, Salem, MA

Local News

July 16, 2014

Plans for Crystal Lake upgrades inch forward

Key will be tests of sediment this summer

PEABODY — Can you envision swan boats, paddleboats and canoes gliding by a floating water fountain on Crystal Lake? Mayor Ted Bettencourt can.

The city has had grand plans to restore the sludge-filled and weed-choked lake to its former glory, along with adjoining Elginwood Pond, and create a recreational hot spot on the North Shore. City officials have talked about this project for well over 20 years — a cleanup was even permitted and designed at one time — but Crystal Lake always took a backseat to other priorities.

No longer. Bettencourt said he aims to complete permitting and designs this fall, with work to begin next spring. Approvals are needed from federal and state agencies and the city Conservation Commission.

There’s still a big unknown for the project, though, and it hinges on exactly how much fertilizer and other chemical runoff is sitting on the bottom of the lake. That could buoy or sink the city’s plans.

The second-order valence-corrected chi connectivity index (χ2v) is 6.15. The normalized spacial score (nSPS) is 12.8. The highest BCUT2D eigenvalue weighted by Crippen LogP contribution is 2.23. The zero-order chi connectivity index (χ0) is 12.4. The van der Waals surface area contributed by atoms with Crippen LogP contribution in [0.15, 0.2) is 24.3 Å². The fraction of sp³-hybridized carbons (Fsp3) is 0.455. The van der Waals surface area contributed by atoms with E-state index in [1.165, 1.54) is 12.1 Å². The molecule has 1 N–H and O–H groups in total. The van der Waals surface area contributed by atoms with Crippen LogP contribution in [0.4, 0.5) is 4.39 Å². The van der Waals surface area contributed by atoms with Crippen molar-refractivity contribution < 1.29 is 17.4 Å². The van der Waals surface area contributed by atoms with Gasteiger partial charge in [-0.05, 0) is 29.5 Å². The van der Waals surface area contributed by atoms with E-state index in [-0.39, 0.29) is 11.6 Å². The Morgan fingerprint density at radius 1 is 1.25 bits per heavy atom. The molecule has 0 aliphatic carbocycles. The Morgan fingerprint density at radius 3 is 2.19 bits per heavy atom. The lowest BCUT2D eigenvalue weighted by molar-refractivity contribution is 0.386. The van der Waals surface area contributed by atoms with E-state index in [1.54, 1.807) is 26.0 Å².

Tighe & Bond, the consulting firm hired to oversee the restoration project, will spend the summer testing sediment in the lake. If those results yield a clean bill of health from state environmental officials, the project can move forward as planned, said Bettencourt, and the dredged material or fill can be marketed to contractors and developers.

If a high level of pollutants is found, however, disposal costs would likely skyrocket, and the project would have to be scaled back, he said. The dredging cost is estimated at $2 million, and that wouldn’t change, but the city would be limited to a couple of disposal sites for the material and wouldn’t have the opportunity to recoup expenses.

“The main thing is to save the lake,” Ward 6 City Councilor Barry Sinewitz said.

Bettencourt and Sinewitz, who are working closely together on the project, believe those tests will turn out favorably for the city, however, based on a preliminary analysis by Tighe & Bond. Sinewitz said the consultants believe the sediment is clean and may contain only pockets of pollutants where runoff has settled.

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